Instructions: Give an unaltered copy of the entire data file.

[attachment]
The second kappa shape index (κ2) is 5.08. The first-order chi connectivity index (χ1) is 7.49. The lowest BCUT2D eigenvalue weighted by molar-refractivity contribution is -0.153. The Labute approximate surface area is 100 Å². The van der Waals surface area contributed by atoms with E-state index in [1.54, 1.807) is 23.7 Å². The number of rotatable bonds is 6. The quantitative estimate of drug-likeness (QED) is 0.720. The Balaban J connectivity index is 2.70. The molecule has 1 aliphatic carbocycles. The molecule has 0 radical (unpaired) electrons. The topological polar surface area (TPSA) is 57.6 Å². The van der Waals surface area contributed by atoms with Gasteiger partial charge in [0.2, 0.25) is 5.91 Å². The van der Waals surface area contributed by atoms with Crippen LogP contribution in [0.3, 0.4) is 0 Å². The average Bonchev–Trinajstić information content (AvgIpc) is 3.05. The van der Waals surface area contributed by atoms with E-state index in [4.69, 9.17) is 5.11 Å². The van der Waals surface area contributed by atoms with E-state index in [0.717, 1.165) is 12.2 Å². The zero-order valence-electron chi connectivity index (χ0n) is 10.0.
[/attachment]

The second kappa shape index (κ2) is 5.08. The first-order chi connectivity index (χ1) is 7.49. The lowest BCUT2D eigenvalue weighted by molar-refractivity contribution is -0.153. The Labute approximate surface area is 100 Å². The van der Waals surface area contributed by atoms with E-state index in [1.54, 1.807) is 23.7 Å². The number of rotatable bonds is 6. The quantitative estimate of drug-likeness (QED) is 0.720. The Balaban J connectivity index is 2.70. The molecule has 1 aliphatic carbocycles. The molecule has 0 radical (unpaired) electrons. The topological polar surface area (TPSA) is 57.6 Å². The van der Waals surface area contributed by atoms with Gasteiger partial charge in [0.2, 0.25) is 5.91 Å². The van der Waals surface area contributed by atoms with Crippen LogP contribution in [0.3, 0.4) is 0 Å². The average Bonchev–Trinajstić information content (AvgIpc) is 3.05. The van der Waals surface area contributed by atoms with E-state index in [4.69, 9.17) is 5.11 Å². The van der Waals surface area contributed by atoms with E-state index in [0.717, 1.165) is 12.2 Å². The zero-order valence-electron chi connectivity index (χ0n) is 10.0.